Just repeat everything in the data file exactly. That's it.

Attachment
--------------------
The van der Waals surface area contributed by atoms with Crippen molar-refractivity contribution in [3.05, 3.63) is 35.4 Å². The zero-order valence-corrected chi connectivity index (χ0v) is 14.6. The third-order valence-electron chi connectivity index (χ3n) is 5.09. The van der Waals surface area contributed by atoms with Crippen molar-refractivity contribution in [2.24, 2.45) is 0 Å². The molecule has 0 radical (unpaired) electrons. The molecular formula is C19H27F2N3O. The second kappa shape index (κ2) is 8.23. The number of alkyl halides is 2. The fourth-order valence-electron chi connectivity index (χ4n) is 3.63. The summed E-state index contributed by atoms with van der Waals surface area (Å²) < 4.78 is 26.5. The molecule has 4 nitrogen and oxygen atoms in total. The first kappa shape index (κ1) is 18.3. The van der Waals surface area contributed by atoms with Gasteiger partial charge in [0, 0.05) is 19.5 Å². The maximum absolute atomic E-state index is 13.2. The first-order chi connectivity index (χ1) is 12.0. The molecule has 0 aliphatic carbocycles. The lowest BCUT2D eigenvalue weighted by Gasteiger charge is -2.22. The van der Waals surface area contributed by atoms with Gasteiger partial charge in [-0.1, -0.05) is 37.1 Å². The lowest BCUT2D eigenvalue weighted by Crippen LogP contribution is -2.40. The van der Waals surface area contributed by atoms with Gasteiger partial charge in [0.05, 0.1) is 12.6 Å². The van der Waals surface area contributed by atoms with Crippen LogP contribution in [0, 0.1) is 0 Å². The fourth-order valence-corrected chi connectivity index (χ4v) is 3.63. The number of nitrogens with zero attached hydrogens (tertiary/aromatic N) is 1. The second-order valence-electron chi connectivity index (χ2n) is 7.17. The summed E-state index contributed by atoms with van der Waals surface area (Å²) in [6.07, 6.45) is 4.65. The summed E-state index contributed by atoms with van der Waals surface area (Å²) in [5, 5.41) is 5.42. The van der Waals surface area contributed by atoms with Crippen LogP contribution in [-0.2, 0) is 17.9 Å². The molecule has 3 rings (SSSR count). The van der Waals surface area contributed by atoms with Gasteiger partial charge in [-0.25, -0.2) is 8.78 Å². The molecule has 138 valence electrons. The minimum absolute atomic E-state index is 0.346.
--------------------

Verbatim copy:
The van der Waals surface area contributed by atoms with Crippen molar-refractivity contribution in [3.05, 3.63) is 35.4 Å². The zero-order valence-corrected chi connectivity index (χ0v) is 14.6. The third-order valence-electron chi connectivity index (χ3n) is 5.09. The van der Waals surface area contributed by atoms with Crippen molar-refractivity contribution in [2.24, 2.45) is 0 Å². The molecule has 0 radical (unpaired) electrons. The molecular formula is C19H27F2N3O. The second kappa shape index (κ2) is 8.23. The number of alkyl halides is 2. The fourth-order valence-electron chi connectivity index (χ4n) is 3.63. The summed E-state index contributed by atoms with van der Waals surface area (Å²) < 4.78 is 26.5. The molecule has 4 nitrogen and oxygen atoms in total. The first kappa shape index (κ1) is 18.3. The van der Waals surface area contributed by atoms with Gasteiger partial charge in [0, 0.05) is 19.5 Å². The maximum absolute atomic E-state index is 13.2. The first-order chi connectivity index (χ1) is 12.0. The molecule has 0 aliphatic carbocycles. The lowest BCUT2D eigenvalue weighted by Gasteiger charge is -2.22. The van der Waals surface area contributed by atoms with Gasteiger partial charge in [-0.1, -0.05) is 37.1 Å². The lowest BCUT2D eigenvalue weighted by Crippen LogP contribution is -2.40. The van der Waals surface area contributed by atoms with Gasteiger partial charge in [0.05, 0.1) is 12.6 Å². The van der Waals surface area contributed by atoms with Crippen LogP contribution in [0, 0.1) is 0 Å². The fourth-order valence-corrected chi connectivity index (χ4v) is 3.63. The number of nitrogens with zero attached hydrogens (tertiary/aromatic N) is 1. The second-order valence-electron chi connectivity index (χ2n) is 7.17. The summed E-state index contributed by atoms with van der Waals surface area (Å²) in [6.07, 6.45) is 4.65. The summed E-state index contributed by atoms with van der Waals surface area (Å²) in [5, 5.41) is 5.42. The van der Waals surface area contributed by atoms with Crippen LogP contribution in [-0.2, 0) is 17.9 Å². The molecule has 3 rings (SSSR count). The van der Waals surface area contributed by atoms with Gasteiger partial charge in [-0.25, -0.2) is 8.78 Å². The molecule has 138 valence electrons. The minimum absolute atomic E-state index is 0.346.